For some, cyber threats may seem somewhat like a rare disease – the last thing on your mind until you have it happen to you.
You may think cybercrime is simply hacking, with dubious computer experts typing lines of code. In reality, cyber fraud and specifically phishing scams, are much simpler than that– which means you can actually detect their attempts. The economic impacts of cybercrime go beyond just the direct cost of scams to businesses, to also encompass reputational damage, loss of client trust/confidence, and time wastes – that according to one expert costs the economy up to $29 billion per year (that’s 1.9% of Australia’s gross domestic product).
This is why it is important to recognise that cyber fraud not only has financial implications, it can put many other business assets at risks, including;
- personalised customer information
- email archives
- financial records
- business planning documentation
- new business ideas
- marketing plans
- intellectual property
- product design
- patent applications
- employee records (which could include sensitive personally identifiable information such as their date of birth.
Often these criminals send emails pretending to be people you know and request payment or update of payment details. It could be that they have changed one letter in the email address – or perhaps they have actually gained access to the email account of your supplier and are making suspicious requests.
Types of Scams
Such scams can be disguised as
- Invoices from a supplier
- Request for payment from upper management
- Requests to reimburse for overpayment
- Attempts to gain personal information
- Phone calls asking for remote access to fix a “problem” on your computer
- Corona Virus related
- Threats and extortion
- Good old unexpected winnings or inheritances (it’s been around for a long time).
While the methods used by scammers are many, there are some basic approaches you and your staff can take to reduce risk and protect your information and money from cybercrime.
So how do you protect yourself?
Here are some starting tips:
- Be alert: If it does not look right then it probably isn’t – verify it.
- Verify Properly: Never verify through the suspicious channel. Set up a two-step authentication protocol with your accounts – such as a phone call or instant messenger. Never use the contact information in the suspicious email or letter.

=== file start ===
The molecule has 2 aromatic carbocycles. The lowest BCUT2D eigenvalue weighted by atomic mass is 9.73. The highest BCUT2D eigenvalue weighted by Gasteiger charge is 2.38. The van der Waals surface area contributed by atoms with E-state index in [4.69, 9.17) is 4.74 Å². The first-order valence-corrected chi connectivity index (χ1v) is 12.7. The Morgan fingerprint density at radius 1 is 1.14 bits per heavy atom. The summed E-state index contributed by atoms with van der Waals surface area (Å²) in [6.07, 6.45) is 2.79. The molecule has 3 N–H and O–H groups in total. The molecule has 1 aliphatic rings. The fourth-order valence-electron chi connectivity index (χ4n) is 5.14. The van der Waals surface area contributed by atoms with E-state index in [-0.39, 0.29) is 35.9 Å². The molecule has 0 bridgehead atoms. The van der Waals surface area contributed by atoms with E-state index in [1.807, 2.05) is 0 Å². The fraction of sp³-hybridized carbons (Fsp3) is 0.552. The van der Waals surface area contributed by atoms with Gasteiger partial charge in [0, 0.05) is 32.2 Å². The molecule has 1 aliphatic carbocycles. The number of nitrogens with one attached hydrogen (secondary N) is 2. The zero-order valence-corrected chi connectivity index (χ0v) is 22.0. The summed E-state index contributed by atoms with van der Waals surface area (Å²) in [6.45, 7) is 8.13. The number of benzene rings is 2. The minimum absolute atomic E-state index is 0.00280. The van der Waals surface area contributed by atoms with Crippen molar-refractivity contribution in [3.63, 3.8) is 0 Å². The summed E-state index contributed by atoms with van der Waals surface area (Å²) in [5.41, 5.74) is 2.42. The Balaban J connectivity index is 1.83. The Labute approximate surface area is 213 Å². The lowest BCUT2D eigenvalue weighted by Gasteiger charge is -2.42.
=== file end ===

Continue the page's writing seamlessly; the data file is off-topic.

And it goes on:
- Passwords & authentication: Have a variety of strong passwords in use – don’t just use the same one, and change them regularly. Many online services and systems now require the use of two-factor authentication – which is a second way to verify yourself such as via a text message or a security code received on your mobile device. These security measures should be enabled on your systems and applications used by staff wherever possible.
- Anti-Spyware: Ensure you use protection software on all your devices.
- Awareness: Scams come in many shapes and forms. Ensuring your staff are aware of what the major scams are is knowledge worth refreshing periodically.
- Systems and Processes: Do you have a process for screening emails, calls and mail for clues of suspicious activity? Think about what protocols are in place should someone on your staff detect a whiff of suspicious activity.
Here is a short video you can use to highlight to your staff the need for better cyber security and scam awareness ( https://www.youtube.com/embed/BL7WJM342Uc ):
The Australian Competition and Consumer Commission’s website Scamwatch.gov.au has a great deal of up-to-date info on best cybersecurity practices for your business and details of current scam tactics to watch out for.
Awareness is the first step, but scammers are deviously inventive and constantly hatch new schemes. Having the right systems and processes can go a long way to maximizing your cybersecurity. We can provide an independent review of your systems to highlight areas of risk and help you establish stronger protective measures to protect your business. If you have any questions or concerns about how exposed your business is to cyber threats, please don’t hesitate to speak with Reece Jory and Darren Laarhoven.